Barclays’s CEO Says Rebuilding Trust May Take 10 YearsLiam Vaughan
Antony Jenkins, chief executive officer of Barclays Plc, said it may take a decade to rebuild trust in the bank after a series of scandals from interest-rate manipulation to selling customers insurance they didn’t need.
“It is about what you do, not what you say,” Jenkins said on the BBC’s Today radio program. “Until people start to perceive the change, Barclays will not begin rebuilding that trust.”
Jenkins, 52, was guest editor of the BBC’s daily current-affairs show as he seeks to mend the reputation of the London-based lender. “In my view it will take several years -- probably five to 10,” he said.
Jenkins was named to head Barclays in August 2012 in the aftermath of the Libor rate-rigging scandal, which cost the lender 290 million pounds ($479 million) in fines and three of its most senior executives, including CEO Bob Diamond. This year Barclays increased provisions against insurance mis-selling claims to 4 billion pounds. Last month, six currency traders were suspended as regulators investigate the manipulation of the $5.3 trillion a day foreign exchange market.
The lender is also being probed by regulators over whether it properly disclosed 322 million pounds of payments to Qatar’s sovereign-wealth fund as part of a 7 billion-pound fundraising during the financial crisis, a move that helped the bank avoid a government bailout. The U.K. markets regulator said in September it may fine the bank 50 million pounds. Barclays said it’s still contesting the findings.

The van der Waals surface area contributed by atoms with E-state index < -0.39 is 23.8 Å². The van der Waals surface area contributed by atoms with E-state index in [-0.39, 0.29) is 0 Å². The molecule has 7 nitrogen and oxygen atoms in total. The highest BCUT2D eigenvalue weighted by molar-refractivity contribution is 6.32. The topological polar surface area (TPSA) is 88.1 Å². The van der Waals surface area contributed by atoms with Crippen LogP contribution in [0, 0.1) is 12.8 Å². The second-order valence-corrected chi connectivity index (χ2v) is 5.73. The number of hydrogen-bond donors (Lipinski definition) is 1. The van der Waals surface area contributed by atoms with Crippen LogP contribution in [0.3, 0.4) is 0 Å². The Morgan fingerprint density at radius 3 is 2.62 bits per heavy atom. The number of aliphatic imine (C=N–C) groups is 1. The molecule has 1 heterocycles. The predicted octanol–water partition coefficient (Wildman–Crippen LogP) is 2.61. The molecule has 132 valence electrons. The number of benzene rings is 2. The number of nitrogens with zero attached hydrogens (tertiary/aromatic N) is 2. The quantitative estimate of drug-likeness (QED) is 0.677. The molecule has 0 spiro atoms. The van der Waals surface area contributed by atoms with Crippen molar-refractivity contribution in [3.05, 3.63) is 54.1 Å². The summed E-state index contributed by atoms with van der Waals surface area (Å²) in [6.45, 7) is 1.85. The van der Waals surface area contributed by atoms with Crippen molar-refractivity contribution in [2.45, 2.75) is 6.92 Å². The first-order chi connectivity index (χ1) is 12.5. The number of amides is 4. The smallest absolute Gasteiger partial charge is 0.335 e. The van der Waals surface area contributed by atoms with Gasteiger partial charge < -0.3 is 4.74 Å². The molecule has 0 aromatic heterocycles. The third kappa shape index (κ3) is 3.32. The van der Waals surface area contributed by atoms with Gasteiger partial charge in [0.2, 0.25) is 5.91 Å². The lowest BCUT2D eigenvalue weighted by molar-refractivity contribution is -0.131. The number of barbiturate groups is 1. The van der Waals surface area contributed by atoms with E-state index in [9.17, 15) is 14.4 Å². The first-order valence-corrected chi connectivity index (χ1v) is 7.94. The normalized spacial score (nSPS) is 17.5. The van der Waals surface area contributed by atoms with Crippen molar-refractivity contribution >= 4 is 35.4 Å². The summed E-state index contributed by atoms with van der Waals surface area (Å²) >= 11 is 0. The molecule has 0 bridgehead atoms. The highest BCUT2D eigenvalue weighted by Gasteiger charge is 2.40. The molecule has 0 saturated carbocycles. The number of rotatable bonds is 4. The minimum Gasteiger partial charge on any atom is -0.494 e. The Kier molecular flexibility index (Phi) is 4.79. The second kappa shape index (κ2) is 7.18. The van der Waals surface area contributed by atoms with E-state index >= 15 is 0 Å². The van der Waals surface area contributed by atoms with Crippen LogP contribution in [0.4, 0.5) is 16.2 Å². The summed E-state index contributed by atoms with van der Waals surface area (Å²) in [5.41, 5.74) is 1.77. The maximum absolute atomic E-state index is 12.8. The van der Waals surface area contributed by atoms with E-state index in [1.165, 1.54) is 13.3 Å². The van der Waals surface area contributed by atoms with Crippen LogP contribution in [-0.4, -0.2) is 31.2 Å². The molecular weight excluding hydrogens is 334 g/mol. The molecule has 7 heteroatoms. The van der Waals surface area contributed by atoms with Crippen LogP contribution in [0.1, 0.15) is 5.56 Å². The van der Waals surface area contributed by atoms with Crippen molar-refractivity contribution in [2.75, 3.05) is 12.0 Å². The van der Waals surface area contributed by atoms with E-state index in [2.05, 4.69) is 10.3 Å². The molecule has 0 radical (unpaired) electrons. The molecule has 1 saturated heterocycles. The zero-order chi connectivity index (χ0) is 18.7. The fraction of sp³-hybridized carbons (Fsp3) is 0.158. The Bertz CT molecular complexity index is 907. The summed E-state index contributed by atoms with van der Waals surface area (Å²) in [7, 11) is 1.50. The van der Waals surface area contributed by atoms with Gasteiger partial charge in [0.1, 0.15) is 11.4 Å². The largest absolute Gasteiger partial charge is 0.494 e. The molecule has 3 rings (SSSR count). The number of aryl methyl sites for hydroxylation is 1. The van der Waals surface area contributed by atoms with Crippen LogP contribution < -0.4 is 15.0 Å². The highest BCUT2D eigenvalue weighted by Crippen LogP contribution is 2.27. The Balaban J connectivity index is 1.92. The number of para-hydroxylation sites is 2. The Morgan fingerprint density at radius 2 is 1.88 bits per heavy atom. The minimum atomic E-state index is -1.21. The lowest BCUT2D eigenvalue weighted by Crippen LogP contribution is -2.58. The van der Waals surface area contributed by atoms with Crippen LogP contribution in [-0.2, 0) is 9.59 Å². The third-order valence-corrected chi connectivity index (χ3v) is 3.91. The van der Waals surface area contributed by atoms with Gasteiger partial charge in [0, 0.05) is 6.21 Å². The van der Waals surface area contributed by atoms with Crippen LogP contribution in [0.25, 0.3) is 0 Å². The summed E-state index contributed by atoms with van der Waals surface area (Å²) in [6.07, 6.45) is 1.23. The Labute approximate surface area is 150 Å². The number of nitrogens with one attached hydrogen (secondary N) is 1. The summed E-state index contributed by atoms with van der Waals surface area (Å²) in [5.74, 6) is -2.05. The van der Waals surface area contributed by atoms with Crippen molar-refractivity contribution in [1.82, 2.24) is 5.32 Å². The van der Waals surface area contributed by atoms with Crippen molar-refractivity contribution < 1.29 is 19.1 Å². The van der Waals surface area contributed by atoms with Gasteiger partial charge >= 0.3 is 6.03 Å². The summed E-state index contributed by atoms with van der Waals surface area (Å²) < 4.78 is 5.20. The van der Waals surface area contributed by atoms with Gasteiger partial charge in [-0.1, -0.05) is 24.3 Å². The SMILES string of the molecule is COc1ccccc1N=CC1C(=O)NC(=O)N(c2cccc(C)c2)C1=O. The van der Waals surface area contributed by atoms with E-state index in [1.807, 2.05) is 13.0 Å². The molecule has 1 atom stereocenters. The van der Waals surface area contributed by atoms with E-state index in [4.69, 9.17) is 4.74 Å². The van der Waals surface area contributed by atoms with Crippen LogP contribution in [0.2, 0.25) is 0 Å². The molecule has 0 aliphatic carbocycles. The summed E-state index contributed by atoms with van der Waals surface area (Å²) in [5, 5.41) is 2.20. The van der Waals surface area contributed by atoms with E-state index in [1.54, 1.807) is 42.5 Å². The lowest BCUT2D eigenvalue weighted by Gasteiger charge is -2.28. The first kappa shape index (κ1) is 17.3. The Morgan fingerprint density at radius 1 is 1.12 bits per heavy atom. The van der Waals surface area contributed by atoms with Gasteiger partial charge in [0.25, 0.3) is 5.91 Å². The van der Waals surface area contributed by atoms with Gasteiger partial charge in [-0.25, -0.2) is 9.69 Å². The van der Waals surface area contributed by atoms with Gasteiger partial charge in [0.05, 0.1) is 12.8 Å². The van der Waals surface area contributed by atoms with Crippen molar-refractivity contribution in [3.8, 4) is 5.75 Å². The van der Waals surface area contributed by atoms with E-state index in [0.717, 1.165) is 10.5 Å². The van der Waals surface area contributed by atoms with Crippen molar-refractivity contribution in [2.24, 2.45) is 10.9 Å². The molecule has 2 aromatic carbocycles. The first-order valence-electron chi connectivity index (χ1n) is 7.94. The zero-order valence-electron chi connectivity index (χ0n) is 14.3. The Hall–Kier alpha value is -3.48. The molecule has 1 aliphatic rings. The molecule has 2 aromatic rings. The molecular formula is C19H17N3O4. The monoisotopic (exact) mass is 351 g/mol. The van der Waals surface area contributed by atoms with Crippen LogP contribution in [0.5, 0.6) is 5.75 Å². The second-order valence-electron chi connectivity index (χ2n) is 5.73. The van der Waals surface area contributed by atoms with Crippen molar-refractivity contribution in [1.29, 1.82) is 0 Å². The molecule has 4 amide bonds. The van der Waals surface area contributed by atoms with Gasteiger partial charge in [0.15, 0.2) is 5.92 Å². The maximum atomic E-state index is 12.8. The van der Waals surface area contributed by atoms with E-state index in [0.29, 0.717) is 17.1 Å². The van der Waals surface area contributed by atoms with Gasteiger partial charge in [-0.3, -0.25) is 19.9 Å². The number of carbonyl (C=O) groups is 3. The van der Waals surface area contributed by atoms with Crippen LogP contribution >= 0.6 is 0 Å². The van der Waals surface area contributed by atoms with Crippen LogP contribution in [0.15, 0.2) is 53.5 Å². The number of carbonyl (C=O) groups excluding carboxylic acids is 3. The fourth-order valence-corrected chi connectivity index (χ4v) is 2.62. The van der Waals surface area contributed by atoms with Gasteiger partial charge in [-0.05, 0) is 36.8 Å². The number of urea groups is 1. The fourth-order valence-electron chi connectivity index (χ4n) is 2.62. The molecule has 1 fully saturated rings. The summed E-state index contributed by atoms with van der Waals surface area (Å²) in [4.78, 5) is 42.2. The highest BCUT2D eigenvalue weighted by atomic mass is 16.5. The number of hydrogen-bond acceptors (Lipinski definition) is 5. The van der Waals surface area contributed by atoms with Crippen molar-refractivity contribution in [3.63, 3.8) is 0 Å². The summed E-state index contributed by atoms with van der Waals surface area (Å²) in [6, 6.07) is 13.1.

“It’s desperately disappointing to still have these issues being uncovered,” Jenkins said on the BBC. “We are undoing 30 years of culture and that will take time. Legacy issues will be with us for a number of years.”
Barclays shares rose 1 percent to 270 pence in London at 9:30 a.m. The stock has increased 13 percent this year.
Jenkins, Barclays’s former consumer banking head, in February overhauled the bank’s structure and closed businesses, including a profitable operation that helped wealthy individuals and businesses cut their tax bill.
“Historically, Barclays was quite active in tax avoidance,” Jenkins said. “That is something we have stopped doing.”
In October, Barclays raised 5.8 billion pounds in a rights offering after the bank in June was found one of two British lenders to miss stricter capital rules. Barclays, which is seeking to cut annual expenses by 1.7 billion pounds by 2015, said a slump in trading at its investment bank hurt revenue in July and August. The lender restated earnings for 2012 in April.